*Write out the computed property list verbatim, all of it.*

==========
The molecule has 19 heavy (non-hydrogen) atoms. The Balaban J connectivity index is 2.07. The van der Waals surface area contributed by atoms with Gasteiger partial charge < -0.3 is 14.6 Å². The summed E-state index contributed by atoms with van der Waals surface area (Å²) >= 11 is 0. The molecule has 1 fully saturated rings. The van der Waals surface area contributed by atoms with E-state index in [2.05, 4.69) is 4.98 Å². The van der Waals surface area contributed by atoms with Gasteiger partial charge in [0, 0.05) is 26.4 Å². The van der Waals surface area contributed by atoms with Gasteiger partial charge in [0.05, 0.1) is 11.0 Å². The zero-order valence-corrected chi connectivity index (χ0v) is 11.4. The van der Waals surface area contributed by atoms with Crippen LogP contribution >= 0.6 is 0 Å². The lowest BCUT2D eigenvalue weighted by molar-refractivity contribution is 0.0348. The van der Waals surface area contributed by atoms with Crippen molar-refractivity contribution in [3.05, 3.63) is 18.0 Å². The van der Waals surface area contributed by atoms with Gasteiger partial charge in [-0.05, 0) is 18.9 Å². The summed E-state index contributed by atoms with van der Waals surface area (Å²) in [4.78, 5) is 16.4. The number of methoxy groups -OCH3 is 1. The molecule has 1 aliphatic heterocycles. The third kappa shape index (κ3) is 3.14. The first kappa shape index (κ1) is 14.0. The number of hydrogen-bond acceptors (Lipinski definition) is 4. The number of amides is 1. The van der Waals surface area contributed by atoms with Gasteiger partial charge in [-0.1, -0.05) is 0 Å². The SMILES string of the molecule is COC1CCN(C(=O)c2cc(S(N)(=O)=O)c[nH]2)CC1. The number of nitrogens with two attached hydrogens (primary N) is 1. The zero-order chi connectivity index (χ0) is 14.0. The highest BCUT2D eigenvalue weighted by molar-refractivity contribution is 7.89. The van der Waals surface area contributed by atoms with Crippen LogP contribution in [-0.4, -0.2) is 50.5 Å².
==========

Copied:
The molecule has 19 heavy (non-hydrogen) atoms. The Balaban J connectivity index is 2.07. The van der Waals surface area contributed by atoms with Gasteiger partial charge < -0.3 is 14.6 Å². The summed E-state index contributed by atoms with van der Waals surface area (Å²) >= 11 is 0. The molecule has 1 fully saturated rings. The van der Waals surface area contributed by atoms with E-state index in [2.05, 4.69) is 4.98 Å². The van der Waals surface area contributed by atoms with Gasteiger partial charge in [0, 0.05) is 26.4 Å². The van der Waals surface area contributed by atoms with Gasteiger partial charge in [0.05, 0.1) is 11.0 Å². The zero-order valence-corrected chi connectivity index (χ0v) is 11.4. The van der Waals surface area contributed by atoms with Crippen LogP contribution >= 0.6 is 0 Å². The lowest BCUT2D eigenvalue weighted by molar-refractivity contribution is 0.0348. The van der Waals surface area contributed by atoms with Crippen molar-refractivity contribution in [3.05, 3.63) is 18.0 Å². The van der Waals surface area contributed by atoms with Gasteiger partial charge in [-0.05, 0) is 18.9 Å². The summed E-state index contributed by atoms with van der Waals surface area (Å²) in [4.78, 5) is 16.4. The number of methoxy groups -OCH3 is 1. The molecule has 1 aliphatic heterocycles. The third kappa shape index (κ3) is 3.14. The first kappa shape index (κ1) is 14.0. The number of hydrogen-bond acceptors (Lipinski definition) is 4. The number of amides is 1. The van der Waals surface area contributed by atoms with Gasteiger partial charge in [-0.1, -0.05) is 0 Å². The SMILES string of the molecule is COC1CCN(C(=O)c2cc(S(N)(=O)=O)c[nH]2)CC1. The number of nitrogens with two attached hydrogens (primary N) is 1. The zero-order chi connectivity index (χ0) is 14.0. The highest BCUT2D eigenvalue weighted by molar-refractivity contribution is 7.89. The van der Waals surface area contributed by atoms with Crippen LogP contribution in [-0.4, -0.2) is 50.5 Å².